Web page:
Pop culture obsessives writing for the pop culture obsessed.

Graphic memoirs by female creators are becoming a genre unto themselves, separate from the rest of the medium by sheer quantity and popularity. From Raina Telgemeier’s Smile, Sisters, and the forthcoming Guts to Alison Bechdel’s Fun Home and Are You My Mother? to Thi Bui’s The Best We Could Do, many critically acclaimed and reader favorite graphic novels of the last few years have been autobiographical graphic novels by women. Lucy Knisley is no small part of that phenomenon. She has chronicled her life in books like Relish and An Age Of License, documenting a vacation with her aging grandparents in Displacement. Kid Gloves: Nine Months Of Careful Chaos (First Second) feels like a logical continuation of her last book, Something New, in which she wrote and drew about the experience of getting married. While her work has always been introspective and full of questions, Something New also included a lot of research about how the wedding industry and traditions have changed over time.

Kid Gloves continues that trend, weaving deeply personal stories about Knisley’s experience giving birth to her first child with facts and history about childbirth and babies. Knisley even discusses her qualms about sharing so much of her child’s early days with readers and the internet. She’s chosen to call him “Pal” in her work, a pseudonym to protect his privacy as best she can in an era that expects too much sharing.

Knisley’s honesty and willingness to inspect her own behavior has long been one of the best parts of her work, and with each book that only becomes more necessary. In Kid Gloves, she discusses her struggles to get and stay pregnant, her frustrations with distracted doctors and the lack of education around the common but rarely discussed parts of pregnancy. She’s gentle with herself when it comes to her negative emotions, but forthright about her own shortcomings and the challenges she faced with her loved ones throughout the experience. As Knisley points out, many of these topics are still very taboo; people are often warned not to share any pregnancy news until the 12-week mark, which means that the numerous early miscarriages and fertility struggles that a lot of people have are never discussed, leading to even further isolation in grief.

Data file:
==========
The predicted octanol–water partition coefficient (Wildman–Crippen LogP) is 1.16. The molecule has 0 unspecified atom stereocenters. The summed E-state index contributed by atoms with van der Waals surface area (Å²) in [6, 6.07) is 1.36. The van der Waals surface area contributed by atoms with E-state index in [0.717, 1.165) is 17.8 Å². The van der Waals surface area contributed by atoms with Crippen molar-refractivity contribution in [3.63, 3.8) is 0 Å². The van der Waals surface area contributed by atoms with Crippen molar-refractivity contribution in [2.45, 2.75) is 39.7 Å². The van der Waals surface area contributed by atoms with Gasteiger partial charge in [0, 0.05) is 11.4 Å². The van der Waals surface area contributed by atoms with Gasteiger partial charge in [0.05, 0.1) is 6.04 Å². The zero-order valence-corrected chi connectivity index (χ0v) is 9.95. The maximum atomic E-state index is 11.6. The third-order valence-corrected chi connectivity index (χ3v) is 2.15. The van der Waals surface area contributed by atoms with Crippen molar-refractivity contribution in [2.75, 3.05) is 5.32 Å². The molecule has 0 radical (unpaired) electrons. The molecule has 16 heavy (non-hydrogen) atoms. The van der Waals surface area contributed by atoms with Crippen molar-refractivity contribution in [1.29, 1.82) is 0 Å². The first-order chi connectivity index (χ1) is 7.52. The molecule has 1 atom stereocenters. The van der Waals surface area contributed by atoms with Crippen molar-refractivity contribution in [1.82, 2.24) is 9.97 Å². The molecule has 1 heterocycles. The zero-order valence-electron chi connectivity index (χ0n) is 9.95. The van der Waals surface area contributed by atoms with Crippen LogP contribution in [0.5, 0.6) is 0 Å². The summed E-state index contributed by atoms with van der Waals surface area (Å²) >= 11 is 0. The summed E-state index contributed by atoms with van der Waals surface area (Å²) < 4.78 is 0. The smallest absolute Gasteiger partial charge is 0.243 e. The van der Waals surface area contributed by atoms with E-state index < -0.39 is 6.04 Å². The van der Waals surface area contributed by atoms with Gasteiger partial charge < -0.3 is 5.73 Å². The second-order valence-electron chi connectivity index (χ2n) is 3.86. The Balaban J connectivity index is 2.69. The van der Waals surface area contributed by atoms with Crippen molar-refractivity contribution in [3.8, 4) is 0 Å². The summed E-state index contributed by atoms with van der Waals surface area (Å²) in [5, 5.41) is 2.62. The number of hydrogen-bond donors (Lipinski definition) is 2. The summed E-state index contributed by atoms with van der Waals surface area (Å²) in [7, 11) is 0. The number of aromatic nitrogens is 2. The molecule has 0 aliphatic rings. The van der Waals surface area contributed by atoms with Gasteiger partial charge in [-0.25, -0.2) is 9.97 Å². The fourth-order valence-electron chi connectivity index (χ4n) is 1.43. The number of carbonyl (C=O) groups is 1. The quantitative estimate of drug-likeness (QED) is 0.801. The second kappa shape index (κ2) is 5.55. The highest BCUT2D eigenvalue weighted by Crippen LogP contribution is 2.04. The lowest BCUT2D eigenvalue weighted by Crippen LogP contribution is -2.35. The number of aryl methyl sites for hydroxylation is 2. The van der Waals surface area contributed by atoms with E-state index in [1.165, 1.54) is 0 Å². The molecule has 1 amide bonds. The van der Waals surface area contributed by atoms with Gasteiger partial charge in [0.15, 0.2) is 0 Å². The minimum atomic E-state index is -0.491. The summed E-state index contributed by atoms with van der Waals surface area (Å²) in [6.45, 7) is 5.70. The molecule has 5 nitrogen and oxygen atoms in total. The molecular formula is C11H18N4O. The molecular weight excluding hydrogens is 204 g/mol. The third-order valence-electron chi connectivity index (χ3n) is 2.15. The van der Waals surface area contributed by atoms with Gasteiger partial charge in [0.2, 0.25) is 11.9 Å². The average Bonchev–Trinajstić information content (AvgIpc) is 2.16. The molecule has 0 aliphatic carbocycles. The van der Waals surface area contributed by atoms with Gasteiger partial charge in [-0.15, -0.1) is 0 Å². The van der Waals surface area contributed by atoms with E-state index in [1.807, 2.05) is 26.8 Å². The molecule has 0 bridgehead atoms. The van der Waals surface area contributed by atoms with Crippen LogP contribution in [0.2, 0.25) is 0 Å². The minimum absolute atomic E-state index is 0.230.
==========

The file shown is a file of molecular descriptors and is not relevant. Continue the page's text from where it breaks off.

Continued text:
While Knisley’s honesty about both the best and worst parts of pregnancy are compelling, what elevates the book to a must-read for those who want kids or love people who do is the context in which she places her personal experience. She outlines the misogynistic and deeply racist history of gynecology in fittingly serious and irate language, her frustration palpable and powerful. Knisley’s own traumatizing birth experience is made all the more terrifying knowing just how common that type of experience is for so many people.

Readers that are familiar with Knisley’s work will appreciate the sometimes subtle ways that her artistic skill has grown and changed as she has published her life in comic form. Although her linework is simple and feels soft thanks to its round shapes, it never feels too cartoony or overblown. Her talent in capturing likenesses is especially clear in her illustrations of her mother, husband, and Pal, and there are some exaggerated expressions that she uses to great comedic effect throughout the book, helping to cut up the heavier and harder subjects. The best way to describe Knisley’s work is human and gentle, both with the creator and the reader. The book is a reminder of how hard and rewarding it can be to grow a family, and feels like a call to action when it comes to obstetrics and gynecology’s slow erasure of parental health. Knisley is already working on her next book, about being a first-time parent, and the thought of having a shelf of her work, a life laid out in comics, is a happy one.

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